4.1.3 Overview of Rule Creation

You create rules using the same screen seen in Figure 2.5, “MySQL Enterprise Monitor User Interface: Editing Rules”. To create a new rule with all-new settings, click the create rule button. To create a rule similar to an existing one, click the copy rule button. You can edit any rule element during the copying process, unlike editing an existing rule.

You can change the rule name, change the advisor group that a rule belongs to, and set your own version number. In Figure 2.5, “MySQL Enterprise Monitor User Interface: Editing Rules”, you have already seen how to alter the threshold and frequency of a rule.


If you do not specify a version number for the new rule, the version 1.0 is automatically added.

Most importantly, you can alter a rule's expression. Expressions are the core of a MySQL Enterprise Advisors and define the scenario being monitored. An expression can be as simple as a single server parameter or can be complex, combining multiple parameters with mathematical operations.

An expression has two main characteristics:

  • An expression tests whether a best practice is being violated.

  • The result of an expression must always be 1 or 0 (corresponding to true or false).

If an expression evaluates to true for a specific server, an alarm is raised, indicating that a best practice is not being followed. If an expression evaluates to false, the best practice is being followed and no alarm is raised.

For example, if you decide that enabling binary logging is a best practice for a production server (as Oracle recommends), then this best practice is violated if log_bin is OFF. Consequently, the expression for the Binary Logging Not Enabled rule is %log_bin% == OFF. If this evaluates to 1, an alarm is raised because the best practice is not being followed.

An expression is made up of one or more variables and zero or more mathematical operators. The MySQL Enterprise Monitor product uses the Java Expression Parser. The operators and functions consist of:

  • The IN() operator.

  • The MySQL functions LEAST(), LOCATE(), ABS(), MOD(), NOW() (returns time since UNIX epoch UTC in seconds), UNIX_TIMESTAMP (technically a no-op), and INTERVAL [n] SECOND, MINUTE, HOUR, WEEK, MONTH.

  • The operators functions listed on this page: http://www.singularsys.com/jep/doc/html/operators.html.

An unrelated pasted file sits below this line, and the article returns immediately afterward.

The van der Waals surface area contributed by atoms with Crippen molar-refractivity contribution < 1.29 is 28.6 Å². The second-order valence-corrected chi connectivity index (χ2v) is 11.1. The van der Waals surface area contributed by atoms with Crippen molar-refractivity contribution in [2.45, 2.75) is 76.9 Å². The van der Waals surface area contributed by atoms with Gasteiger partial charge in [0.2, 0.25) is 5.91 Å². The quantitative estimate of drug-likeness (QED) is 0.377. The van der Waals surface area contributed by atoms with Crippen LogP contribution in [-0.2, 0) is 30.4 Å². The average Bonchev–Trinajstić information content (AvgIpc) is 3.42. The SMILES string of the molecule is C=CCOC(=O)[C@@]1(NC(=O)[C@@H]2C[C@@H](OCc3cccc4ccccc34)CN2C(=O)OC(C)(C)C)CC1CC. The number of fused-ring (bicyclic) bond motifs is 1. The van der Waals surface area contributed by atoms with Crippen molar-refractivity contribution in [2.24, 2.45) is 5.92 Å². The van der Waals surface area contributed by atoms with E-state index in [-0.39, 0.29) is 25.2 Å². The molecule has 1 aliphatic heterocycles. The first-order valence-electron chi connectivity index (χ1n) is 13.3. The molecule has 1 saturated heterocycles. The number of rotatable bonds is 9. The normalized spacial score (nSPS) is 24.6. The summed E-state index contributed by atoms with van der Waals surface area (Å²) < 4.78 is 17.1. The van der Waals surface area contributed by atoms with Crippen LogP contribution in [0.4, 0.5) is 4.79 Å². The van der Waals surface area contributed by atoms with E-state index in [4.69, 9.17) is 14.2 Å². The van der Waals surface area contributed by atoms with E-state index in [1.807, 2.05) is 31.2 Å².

• Comparisons with MySQL timestamps and datetimes collected by the agent in the standard MySQL format 'YYYY-MM-DD hh:mm:ss[.nanos]'.

  • The IF function: IF (condition, true_expression, false_expression) returns either true_expression or false_expression, depending on whether condition is true or false. This function uses short-circuit evaluation, so only one of the return expressions is evaluated.

  • The LEFT(string, length) and RIGHT(string, length) functions.

  • The NUM(string) function.


    The CAST(expression as type) function is not implemented. Instead, use NUM(string) to use strings as numbers.

  • Other functions and operators may be implemented as needed to assist with custom rule creation. Open a service request if you have such a requirement.

For a complete list of the built-in variables used to create rules, see Server Option and Variable Reference.

Creating an expression is dependent on variables defined in the Variable Assignment frame. This frame links variables used in the expression field with data gathered from the target MySQL server instance: server status variables, operating system status information, and table information. Variable names are associated with elements in the Data Item drop-down list. To define more than one variable, click the add row button. For a complete listing of the data collection items used in creating rules, see Appendix D, Data Collection Items.

The remaining fields determine the information that you receive in a notification email or the informational pop-up window associated with each advisor.


When saving a new rule, choose a unique name not used by any existing rule.

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